In a past column I featured some of the areas that had been acquired using funds obtained from the sale of environmental license plates. Last year a total of 63,218 plates were sold binging in $1,580,450 that helped acquire a total of 12, 080 acres of land that will provide a variety of outdoor activities.
What is so great about the money raised from the environmental plates is these funds are usually levered with money from other partners, thus giving it more bang for the buck. In some cases as much as $5 can be raised for each dollar that comes from the plates.
Let’s take a look at some additional areas obtained using funds from the sale of environmental license plates. Pokagon State Park is in Steuben County in extreme northeastern Indiana. This is an outstanding state park that features a variety of recreation activities. It also has some high quality natural areas. Among they are marshes, pretty lakes, upland woods and rare plants and wildlife.
A 28-acre parcel of land was added to Pokagon last year. This tract contains a pond, both shrub and emergent wetlands, a low, wet woods, another upland woods, and an old field that will be allowed to return back to nature.
The Limberlost wetland region of east central Indiana was once a large area of prime marshes and swamps that provide habitat for a variety of wildlife. It was the location that Gene Stratton Porter loved to explore and was the inspiration for many of her books that are still great reading.
Over the year Limberlost, also known as the Loblolly, was drained and turned into farm fields. As so often happens these drained areas are not prime farm land and should have never been drained.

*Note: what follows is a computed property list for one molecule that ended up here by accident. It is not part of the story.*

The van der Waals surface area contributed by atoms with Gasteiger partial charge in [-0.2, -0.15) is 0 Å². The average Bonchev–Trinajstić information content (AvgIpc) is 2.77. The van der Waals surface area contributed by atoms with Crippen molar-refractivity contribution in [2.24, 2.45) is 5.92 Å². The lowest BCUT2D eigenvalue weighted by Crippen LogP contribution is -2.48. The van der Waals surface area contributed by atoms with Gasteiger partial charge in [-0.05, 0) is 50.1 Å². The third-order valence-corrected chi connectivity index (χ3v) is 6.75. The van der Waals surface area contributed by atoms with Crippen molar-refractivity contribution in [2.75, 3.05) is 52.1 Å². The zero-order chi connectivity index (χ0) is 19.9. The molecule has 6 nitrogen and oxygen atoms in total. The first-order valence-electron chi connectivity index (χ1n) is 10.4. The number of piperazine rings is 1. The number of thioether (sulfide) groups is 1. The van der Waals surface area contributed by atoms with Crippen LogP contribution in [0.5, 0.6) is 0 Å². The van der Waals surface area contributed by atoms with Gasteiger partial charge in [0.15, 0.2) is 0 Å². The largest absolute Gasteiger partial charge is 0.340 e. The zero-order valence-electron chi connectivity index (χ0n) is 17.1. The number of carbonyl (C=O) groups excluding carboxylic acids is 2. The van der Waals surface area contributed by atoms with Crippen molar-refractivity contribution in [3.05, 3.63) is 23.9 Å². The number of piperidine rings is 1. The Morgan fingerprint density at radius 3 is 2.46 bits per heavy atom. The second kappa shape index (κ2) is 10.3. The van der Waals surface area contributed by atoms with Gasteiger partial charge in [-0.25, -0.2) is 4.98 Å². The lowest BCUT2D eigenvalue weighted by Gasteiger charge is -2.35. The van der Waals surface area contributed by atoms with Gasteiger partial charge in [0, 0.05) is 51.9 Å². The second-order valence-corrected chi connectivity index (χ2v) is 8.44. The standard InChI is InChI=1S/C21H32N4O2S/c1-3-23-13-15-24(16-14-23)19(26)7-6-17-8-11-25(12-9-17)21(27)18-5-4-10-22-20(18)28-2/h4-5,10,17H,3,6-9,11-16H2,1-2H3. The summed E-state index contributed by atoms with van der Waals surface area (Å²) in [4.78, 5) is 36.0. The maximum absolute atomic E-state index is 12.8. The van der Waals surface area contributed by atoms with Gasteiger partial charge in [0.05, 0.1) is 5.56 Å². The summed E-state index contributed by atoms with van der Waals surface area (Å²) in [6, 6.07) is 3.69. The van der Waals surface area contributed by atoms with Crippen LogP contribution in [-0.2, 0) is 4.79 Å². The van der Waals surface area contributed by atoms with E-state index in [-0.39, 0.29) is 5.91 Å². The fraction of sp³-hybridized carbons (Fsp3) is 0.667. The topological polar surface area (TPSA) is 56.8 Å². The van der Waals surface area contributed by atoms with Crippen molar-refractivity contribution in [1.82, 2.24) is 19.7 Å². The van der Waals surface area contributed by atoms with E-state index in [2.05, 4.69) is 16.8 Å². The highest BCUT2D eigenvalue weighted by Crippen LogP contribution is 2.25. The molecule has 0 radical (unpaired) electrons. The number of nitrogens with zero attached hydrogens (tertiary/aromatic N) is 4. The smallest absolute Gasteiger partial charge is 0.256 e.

The Goose Pond area in Greene County is a classic example of how a site that broke farmer after farmer that tried to farm a former wetland can be restored into a prime wetland that can provide many days of quality outdoor activities. In addition it will create an outstanding habitat for many species of wildlife.
The Limberlost is being restored by returning unprofitable farm land into wetlands that would bring a smile to Porter if she was still alive. Four parcels were added to the Limberlost complex in 2005 with money from the Indiana Heritage Trust, which is the state agency that administers the funds obtained from the environmental plates and money authorized by the Indiana State Legislature.
These sites are in Adams and Jay counties. One 58-acre tract in Adams County has 100% wetland soils and is a critical addition to the Limberlost Swamp Wetland Preserve. Another of the Adams County area is a 34-acre parcel that helps connect the Limberlost Preserve with the Loblolly Marsh Wetland Preserve.
The other Adams County acquisition is a 27-acre property southwest of the Limberlost State Historic site. In addition to converted floodplain fields, the parcel contains a section of Loblolly Creek, a levee and a small upland woods. The site in Jay County totals 113 acres and will be added to the Limberlost Swamp Wetland Preserves and will also help connect the two nature preserves.
The Limberlost is only one of several wetland restoration projects that will restore thousands of acres of wetlands that should never have been drained. More on these wetland restorations, such as the Goose Pond, Kankakee Sands Nature are project in northwestern Indiana, Limberlost, and other smaller restoration sites scattered across the state as well as other areas acquired during 2005 will be featured in future columns.